After a nice snorkel we motored east, into the wind, and came across the Antigua Classic Yacht Regatta in process. This was a spectacular sight! One hundred (100) or so boats of all sizes each with full sails up zigzagging across the ocean. Robert was at the helm as we approached the course. Sandwiched by the jagged, shallow rocks on the port side and approaching regatta racers on starboard, Robert was spurred on by Robert Anthony, “Dad, keep going.” The racers would maximize every bit of their line as they would tack (change course by turning a boat's bow into and through the wind) back and forth beating into the wind trying to maximize their eastward movement to the next mark they needed to round. This meant boats would come as close to shore as they dared before changing directions, and ultimately placed them, or rather us, in their path. Robert exercised proper etiquette by pausing and holding position as the grand boats and their smaller competitors prepared to tact in front of us multiple times during our passage to the east side of the island. Eventually five (5) other boats with our same intentions formed behind us as we made our way. We figuratively had front row seats to this event. So close, it was as if we were apart of the excitement. We were all glad Robert Anthony insisted that we motor through the race area as this was an amazing opportunity for Leo as he snapped great pictures of the classic beauties in action.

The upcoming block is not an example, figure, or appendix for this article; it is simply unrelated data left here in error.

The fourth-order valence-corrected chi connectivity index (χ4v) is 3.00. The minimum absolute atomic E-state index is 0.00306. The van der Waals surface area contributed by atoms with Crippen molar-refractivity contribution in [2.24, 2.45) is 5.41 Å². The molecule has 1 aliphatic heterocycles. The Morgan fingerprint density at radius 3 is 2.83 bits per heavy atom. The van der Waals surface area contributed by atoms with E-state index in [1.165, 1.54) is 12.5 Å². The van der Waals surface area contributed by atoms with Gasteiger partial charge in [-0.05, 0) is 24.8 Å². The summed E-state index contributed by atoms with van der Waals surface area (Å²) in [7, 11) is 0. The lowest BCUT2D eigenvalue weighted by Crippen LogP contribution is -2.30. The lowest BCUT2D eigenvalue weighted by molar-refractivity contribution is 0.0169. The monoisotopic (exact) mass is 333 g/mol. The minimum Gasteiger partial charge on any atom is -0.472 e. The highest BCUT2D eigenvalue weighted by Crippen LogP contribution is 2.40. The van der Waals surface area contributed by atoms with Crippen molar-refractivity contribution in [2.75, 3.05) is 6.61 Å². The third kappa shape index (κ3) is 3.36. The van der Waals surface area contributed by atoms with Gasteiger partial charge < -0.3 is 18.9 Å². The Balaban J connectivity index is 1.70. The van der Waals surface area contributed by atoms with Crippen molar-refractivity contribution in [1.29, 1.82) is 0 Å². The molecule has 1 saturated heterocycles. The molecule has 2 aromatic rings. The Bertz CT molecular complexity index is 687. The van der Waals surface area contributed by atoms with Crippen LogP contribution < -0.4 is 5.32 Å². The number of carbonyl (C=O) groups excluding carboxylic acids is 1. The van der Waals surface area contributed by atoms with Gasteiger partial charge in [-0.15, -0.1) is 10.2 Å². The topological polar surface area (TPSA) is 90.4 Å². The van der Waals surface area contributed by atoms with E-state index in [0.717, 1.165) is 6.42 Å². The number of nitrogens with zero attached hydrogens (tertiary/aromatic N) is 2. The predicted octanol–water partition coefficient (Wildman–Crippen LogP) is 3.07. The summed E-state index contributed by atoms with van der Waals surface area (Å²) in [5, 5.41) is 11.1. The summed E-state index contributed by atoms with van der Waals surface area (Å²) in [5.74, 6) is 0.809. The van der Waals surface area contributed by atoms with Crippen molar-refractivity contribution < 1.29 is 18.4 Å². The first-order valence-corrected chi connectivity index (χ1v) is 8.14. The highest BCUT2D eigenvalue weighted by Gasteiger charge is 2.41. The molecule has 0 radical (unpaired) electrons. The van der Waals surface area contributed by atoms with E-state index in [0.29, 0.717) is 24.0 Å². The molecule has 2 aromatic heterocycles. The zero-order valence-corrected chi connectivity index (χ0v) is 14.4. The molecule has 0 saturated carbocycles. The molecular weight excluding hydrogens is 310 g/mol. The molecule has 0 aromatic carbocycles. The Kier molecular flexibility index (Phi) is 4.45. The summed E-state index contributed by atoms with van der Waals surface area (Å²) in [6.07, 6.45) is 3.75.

Leonard and Robert enjoying drinks at St. James Club pool bar.
We made our way past the race and into Mamora Bay, welcomed as we entered the bay by a dolphin that swam up in front of our boat and literally looked us in the eye.
Later that evening we enjoyed the water-side all you can eat Italian buffet and entertainment by a local singer. Dad E. and Toni shared a dance. It was a lovely evening.
Seventh Day - TUESDAY, APRIL 25TH, 2017
GREEN ISLAND, NONSUCH BAY OVERNIGHT
We were able to pick up a mooring (A buoy device that boaters may tie to instead of anchoring) at Green Island for the first time this trip. It was the perfect spot to enjoy Green Island and view the wind surfers and cruise-ship-day-trippers.
Same beach, different time of day. The beach seems to disappears at high tide.